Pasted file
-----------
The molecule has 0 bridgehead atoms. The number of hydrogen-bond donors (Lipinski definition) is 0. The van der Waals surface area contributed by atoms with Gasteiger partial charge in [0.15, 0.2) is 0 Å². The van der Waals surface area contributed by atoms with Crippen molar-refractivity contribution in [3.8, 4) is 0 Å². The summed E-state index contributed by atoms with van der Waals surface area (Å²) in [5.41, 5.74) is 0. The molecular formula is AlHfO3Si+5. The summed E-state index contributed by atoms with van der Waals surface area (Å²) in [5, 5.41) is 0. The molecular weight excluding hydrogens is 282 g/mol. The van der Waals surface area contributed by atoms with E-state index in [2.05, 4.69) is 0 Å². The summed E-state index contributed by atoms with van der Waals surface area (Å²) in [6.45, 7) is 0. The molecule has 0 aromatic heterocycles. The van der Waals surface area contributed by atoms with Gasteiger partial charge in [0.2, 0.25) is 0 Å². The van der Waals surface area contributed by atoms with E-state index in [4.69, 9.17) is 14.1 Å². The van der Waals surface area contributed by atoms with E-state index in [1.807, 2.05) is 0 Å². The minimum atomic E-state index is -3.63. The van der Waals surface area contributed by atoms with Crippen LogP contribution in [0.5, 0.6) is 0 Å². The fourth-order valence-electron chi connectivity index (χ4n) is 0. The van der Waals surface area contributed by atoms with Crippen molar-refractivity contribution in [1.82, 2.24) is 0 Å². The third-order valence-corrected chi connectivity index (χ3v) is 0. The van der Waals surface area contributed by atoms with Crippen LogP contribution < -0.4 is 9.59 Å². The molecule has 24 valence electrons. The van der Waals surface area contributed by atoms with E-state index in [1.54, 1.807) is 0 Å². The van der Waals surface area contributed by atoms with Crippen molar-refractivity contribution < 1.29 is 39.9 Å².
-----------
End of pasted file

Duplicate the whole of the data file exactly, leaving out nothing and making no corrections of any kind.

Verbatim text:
The molecule has 0 bridgehead atoms. The number of hydrogen-bond donors (Lipinski definition) is 0. The van der Waals surface area contributed by atoms with Gasteiger partial charge in [0.15, 0.2) is 0 Å². The van der Waals surface area contributed by atoms with Crippen molar-refractivity contribution in [3.8, 4) is 0 Å². The summed E-state index contributed by atoms with van der Waals surface area (Å²) in [5.41, 5.74) is 0. The molecular formula is AlHfO3Si+5. The summed E-state index contributed by atoms with van der Waals surface area (Å²) in [5, 5.41) is 0. The molecular weight excluding hydrogens is 282 g/mol. The van der Waals surface area contributed by atoms with E-state index in [2.05, 4.69) is 0 Å². The summed E-state index contributed by atoms with van der Waals surface area (Å²) in [6.45, 7) is 0. The molecule has 0 aromatic heterocycles. The van der Waals surface area contributed by atoms with Gasteiger partial charge in [0.2, 0.25) is 0 Å². The van der Waals surface area contributed by atoms with E-state index in [4.69, 9.17) is 14.1 Å². The van der Waals surface area contributed by atoms with E-state index in [1.807, 2.05) is 0 Å². The minimum atomic E-state index is -3.63. The van der Waals surface area contributed by atoms with Crippen LogP contribution in [0.5, 0.6) is 0 Å². The fourth-order valence-electron chi connectivity index (χ4n) is 0. The van der Waals surface area contributed by atoms with Crippen molar-refractivity contribution in [1.82, 2.24) is 0 Å². The third-order valence-corrected chi connectivity index (χ3v) is 0. The van der Waals surface area contributed by atoms with Crippen LogP contribution < -0.4 is 9.59 Å². The molecule has 24 valence electrons. The van der Waals surface area contributed by atoms with E-state index in [1.54, 1.807) is 0 Å². The van der Waals surface area contributed by atoms with Crippen molar-refractivity contribution < 1.29 is 39.9 Å².